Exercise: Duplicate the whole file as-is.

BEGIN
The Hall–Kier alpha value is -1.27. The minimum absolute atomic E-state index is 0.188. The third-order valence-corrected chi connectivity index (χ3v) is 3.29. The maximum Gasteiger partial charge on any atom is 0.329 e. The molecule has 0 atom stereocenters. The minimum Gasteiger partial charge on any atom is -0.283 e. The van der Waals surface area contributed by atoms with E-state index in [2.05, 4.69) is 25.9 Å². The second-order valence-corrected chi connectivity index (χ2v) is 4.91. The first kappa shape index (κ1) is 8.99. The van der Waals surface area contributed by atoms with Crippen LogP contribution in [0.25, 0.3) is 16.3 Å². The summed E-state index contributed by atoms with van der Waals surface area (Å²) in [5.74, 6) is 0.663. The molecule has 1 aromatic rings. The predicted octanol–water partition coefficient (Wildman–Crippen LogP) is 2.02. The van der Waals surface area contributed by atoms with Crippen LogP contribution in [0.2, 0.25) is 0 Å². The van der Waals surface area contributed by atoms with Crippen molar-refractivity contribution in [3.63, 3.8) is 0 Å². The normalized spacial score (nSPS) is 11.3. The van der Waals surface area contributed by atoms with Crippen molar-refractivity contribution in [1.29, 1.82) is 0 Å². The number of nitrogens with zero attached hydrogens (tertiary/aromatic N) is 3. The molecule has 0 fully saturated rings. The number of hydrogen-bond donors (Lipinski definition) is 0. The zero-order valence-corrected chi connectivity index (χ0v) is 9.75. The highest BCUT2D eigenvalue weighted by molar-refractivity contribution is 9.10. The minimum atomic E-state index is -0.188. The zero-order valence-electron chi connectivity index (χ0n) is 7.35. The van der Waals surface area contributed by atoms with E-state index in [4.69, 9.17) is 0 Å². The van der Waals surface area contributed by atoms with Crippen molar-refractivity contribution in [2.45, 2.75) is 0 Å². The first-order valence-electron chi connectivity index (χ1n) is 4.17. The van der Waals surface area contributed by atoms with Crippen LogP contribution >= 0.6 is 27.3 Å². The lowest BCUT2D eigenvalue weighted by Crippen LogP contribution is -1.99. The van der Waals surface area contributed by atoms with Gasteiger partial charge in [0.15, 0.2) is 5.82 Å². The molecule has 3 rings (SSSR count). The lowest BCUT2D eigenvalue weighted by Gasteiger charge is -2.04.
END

The Hall–Kier alpha value is -1.27. The minimum absolute atomic E-state index is 0.188. The third-order valence-corrected chi connectivity index (χ3v) is 3.29. The maximum Gasteiger partial charge on any atom is 0.329 e. The molecule has 0 atom stereocenters. The minimum Gasteiger partial charge on any atom is -0.283 e. The van der Waals surface area contributed by atoms with E-state index in [2.05, 4.69) is 25.9 Å². The second-order valence-corrected chi connectivity index (χ2v) is 4.91. The first kappa shape index (κ1) is 8.99. The van der Waals surface area contributed by atoms with Crippen LogP contribution in [0.25, 0.3) is 16.3 Å². The summed E-state index contributed by atoms with van der Waals surface area (Å²) in [5.74, 6) is 0.663. The molecule has 1 aromatic rings. The predicted octanol–water partition coefficient (Wildman–Crippen LogP) is 2.02. The van der Waals surface area contributed by atoms with Crippen LogP contribution in [0.2, 0.25) is 0 Å². The van der Waals surface area contributed by atoms with Crippen molar-refractivity contribution in [3.63, 3.8) is 0 Å². The normalized spacial score (nSPS) is 11.3. The van der Waals surface area contributed by atoms with Crippen molar-refractivity contribution in [1.29, 1.82) is 0 Å². The number of nitrogens with zero attached hydrogens (tertiary/aromatic N) is 3. The molecule has 0 fully saturated rings. The number of hydrogen-bond donors (Lipinski definition) is 0. The zero-order valence-corrected chi connectivity index (χ0v) is 9.75. The highest BCUT2D eigenvalue weighted by molar-refractivity contribution is 9.10. The minimum atomic E-state index is -0.188. The zero-order valence-electron chi connectivity index (χ0n) is 7.35. The van der Waals surface area contributed by atoms with E-state index in [4.69, 9.17) is 0 Å². The van der Waals surface area contributed by atoms with Crippen molar-refractivity contribution in [2.45, 2.75) is 0 Å². The first-order valence-electron chi connectivity index (χ1n) is 4.17. The van der Waals surface area contributed by atoms with Crippen LogP contribution >= 0.6 is 27.3 Å². The lowest BCUT2D eigenvalue weighted by Crippen LogP contribution is -1.99. The van der Waals surface area contributed by atoms with Gasteiger partial charge in [0.15, 0.2) is 5.82 Å². The molecule has 3 rings (SSSR count). The lowest BCUT2D eigenvalue weighted by Gasteiger charge is -2.04.